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26

Yes, it is possible. As James K observed in a comment, the surface gravity of Uranus is slightly less than that of Earth, but its mass is 14 times larger. If Earth were orbiting Uranus, it would be a very large moon, but it would still be considered a moon, and thus a moon with a higher surface gravity than its planet. The reason this is possible is that ...


34

Yes, it is. Given two spherical, uniform, bodies one with mass $m_1$ and radius $r_1$ and the other with mass $m_2$ and radius $r_2$, then the surface acceleration due to gravity will be equal when $$r_2 = \sqrt{\frac{m_2}{m_1}} r_1$$ For the Moon to have the same surface gravity as the Earth, we can plug in suitable numbers, and you end up with a radius ...


92

Given a pair of objects that are gravitationally bound to each other, they will orbit around their common barycenter (center of mass of the system). The object to be most logically deemed the moon will be the one of lesser mass because it will be further from the barycenter than its companion. For example, Pluto has a gravitationally bound companion named ...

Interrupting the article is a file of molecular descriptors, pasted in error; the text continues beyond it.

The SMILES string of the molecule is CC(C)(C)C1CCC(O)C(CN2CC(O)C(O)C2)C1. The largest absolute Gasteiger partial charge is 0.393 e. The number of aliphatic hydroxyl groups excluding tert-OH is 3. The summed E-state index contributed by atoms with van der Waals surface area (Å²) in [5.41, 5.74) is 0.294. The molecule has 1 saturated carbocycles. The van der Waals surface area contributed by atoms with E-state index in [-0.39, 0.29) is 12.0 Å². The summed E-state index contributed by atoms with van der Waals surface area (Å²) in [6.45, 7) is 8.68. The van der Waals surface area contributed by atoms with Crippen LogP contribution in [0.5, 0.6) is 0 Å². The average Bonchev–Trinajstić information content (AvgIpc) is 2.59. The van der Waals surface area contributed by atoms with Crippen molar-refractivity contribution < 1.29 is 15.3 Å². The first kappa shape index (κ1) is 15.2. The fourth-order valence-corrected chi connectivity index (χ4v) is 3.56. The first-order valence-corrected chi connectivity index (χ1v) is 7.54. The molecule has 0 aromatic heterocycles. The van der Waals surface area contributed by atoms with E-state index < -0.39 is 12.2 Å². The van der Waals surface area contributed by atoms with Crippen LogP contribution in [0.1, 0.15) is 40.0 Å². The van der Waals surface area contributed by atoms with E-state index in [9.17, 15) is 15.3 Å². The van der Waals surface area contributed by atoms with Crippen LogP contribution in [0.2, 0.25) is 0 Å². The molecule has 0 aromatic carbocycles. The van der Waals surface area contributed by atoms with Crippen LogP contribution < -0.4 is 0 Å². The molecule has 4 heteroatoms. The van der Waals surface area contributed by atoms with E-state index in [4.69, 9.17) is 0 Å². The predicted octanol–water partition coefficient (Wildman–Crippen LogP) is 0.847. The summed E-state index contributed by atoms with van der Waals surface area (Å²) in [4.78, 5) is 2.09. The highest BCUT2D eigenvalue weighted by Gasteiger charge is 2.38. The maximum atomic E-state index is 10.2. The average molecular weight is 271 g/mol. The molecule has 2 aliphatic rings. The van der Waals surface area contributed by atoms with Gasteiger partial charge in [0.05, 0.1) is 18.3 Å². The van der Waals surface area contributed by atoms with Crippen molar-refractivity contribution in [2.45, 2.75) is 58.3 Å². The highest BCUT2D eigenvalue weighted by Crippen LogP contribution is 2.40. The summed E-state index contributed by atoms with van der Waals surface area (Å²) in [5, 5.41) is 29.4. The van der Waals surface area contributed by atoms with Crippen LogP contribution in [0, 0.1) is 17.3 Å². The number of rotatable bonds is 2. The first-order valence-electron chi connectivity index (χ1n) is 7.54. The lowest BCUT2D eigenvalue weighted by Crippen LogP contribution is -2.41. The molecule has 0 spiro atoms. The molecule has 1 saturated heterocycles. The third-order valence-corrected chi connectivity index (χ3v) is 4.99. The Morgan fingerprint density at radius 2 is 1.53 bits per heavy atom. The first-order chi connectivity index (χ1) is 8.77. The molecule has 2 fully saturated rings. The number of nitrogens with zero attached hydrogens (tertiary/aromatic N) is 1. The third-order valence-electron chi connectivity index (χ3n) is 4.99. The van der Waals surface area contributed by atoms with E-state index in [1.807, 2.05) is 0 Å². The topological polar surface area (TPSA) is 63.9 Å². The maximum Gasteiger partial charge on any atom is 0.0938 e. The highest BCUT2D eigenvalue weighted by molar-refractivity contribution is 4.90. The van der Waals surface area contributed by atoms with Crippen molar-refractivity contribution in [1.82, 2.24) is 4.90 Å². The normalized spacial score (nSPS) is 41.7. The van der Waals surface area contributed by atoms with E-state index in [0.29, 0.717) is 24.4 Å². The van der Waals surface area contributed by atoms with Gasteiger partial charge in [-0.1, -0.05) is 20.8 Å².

72

Gravity isn't just about mass, but about distance, too. Our moon has a surface gravity of about 1/6th of Earth, because it is small and less dense than the Earth is. Surface gravity of a body is inversely proportional to the square of its radius, holding mass constant. That means that if you compressed the moon such that it was $\frac{1}{\sqrt{6}}$th of its ...


2

What I should have been looking at is the Geoid of Mars & the depth from it to the mantle The thickness of the crust varies between 50 km & 22 km due to the Geography & features (rock layers) above the Geoid while the distance from it to the mantle should be reasonably uniform. I presume the putative Geoid of Mars is the altitude used for ...


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